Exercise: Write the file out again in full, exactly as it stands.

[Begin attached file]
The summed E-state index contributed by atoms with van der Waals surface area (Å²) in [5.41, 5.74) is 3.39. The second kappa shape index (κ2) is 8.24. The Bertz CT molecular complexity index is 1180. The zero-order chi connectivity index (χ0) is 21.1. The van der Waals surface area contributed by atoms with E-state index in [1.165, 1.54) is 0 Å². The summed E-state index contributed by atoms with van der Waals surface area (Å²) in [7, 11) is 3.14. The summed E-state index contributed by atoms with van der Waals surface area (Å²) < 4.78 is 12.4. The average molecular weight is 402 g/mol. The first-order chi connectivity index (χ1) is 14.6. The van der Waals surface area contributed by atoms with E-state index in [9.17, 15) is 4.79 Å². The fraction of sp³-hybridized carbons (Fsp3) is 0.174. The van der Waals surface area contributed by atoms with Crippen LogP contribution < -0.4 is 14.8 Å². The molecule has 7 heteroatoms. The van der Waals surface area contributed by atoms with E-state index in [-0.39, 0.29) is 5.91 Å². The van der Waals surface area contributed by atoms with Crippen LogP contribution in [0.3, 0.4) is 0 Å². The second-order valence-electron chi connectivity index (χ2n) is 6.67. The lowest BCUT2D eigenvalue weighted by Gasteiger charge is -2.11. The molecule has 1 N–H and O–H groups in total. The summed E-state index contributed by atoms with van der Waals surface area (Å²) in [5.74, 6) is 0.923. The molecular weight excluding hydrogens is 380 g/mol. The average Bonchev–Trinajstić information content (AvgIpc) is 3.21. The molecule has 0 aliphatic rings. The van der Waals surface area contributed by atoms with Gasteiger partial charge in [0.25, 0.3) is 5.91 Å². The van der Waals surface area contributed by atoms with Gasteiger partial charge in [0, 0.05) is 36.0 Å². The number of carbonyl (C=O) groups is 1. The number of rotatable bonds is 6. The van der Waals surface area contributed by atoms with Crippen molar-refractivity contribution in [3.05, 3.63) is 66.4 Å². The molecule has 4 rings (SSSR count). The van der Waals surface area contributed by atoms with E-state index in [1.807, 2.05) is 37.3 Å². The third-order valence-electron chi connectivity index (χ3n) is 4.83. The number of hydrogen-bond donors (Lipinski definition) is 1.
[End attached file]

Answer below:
The summed E-state index contributed by atoms with van der Waals surface area (Å²) in [5.41, 5.74) is 3.39. The second kappa shape index (κ2) is 8.24. The Bertz CT molecular complexity index is 1180. The zero-order chi connectivity index (χ0) is 21.1. The van der Waals surface area contributed by atoms with E-state index in [1.165, 1.54) is 0 Å². The summed E-state index contributed by atoms with van der Waals surface area (Å²) in [7, 11) is 3.14. The summed E-state index contributed by atoms with van der Waals surface area (Å²) < 4.78 is 12.4. The average molecular weight is 402 g/mol. The first-order chi connectivity index (χ1) is 14.6. The van der Waals surface area contributed by atoms with E-state index in [9.17, 15) is 4.79 Å². The fraction of sp³-hybridized carbons (Fsp3) is 0.174. The van der Waals surface area contributed by atoms with Crippen LogP contribution < -0.4 is 14.8 Å². The molecule has 7 heteroatoms. The van der Waals surface area contributed by atoms with E-state index in [-0.39, 0.29) is 5.91 Å². The van der Waals surface area contributed by atoms with Crippen LogP contribution in [0.3, 0.4) is 0 Å². The second-order valence-electron chi connectivity index (χ2n) is 6.67. The lowest BCUT2D eigenvalue weighted by Gasteiger charge is -2.11. The molecule has 1 N–H and O–H groups in total. The summed E-state index contributed by atoms with van der Waals surface area (Å²) in [5.74, 6) is 0.923. The molecular weight excluding hydrogens is 380 g/mol. The average Bonchev–Trinajstić information content (AvgIpc) is 3.21. The molecule has 0 aliphatic rings. The van der Waals surface area contributed by atoms with Gasteiger partial charge in [0.25, 0.3) is 5.91 Å². The van der Waals surface area contributed by atoms with Gasteiger partial charge in [0, 0.05) is 36.0 Å². The number of carbonyl (C=O) groups is 1. The number of rotatable bonds is 6. The van der Waals surface area contributed by atoms with Crippen molar-refractivity contribution in [3.05, 3.63) is 66.4 Å². The molecule has 4 rings (SSSR count). The van der Waals surface area contributed by atoms with E-state index in [1.807, 2.05) is 37.3 Å². The third-order valence-electron chi connectivity index (χ3n) is 4.83. The number of hydrogen-bond donors (Lipinski definition) is 1.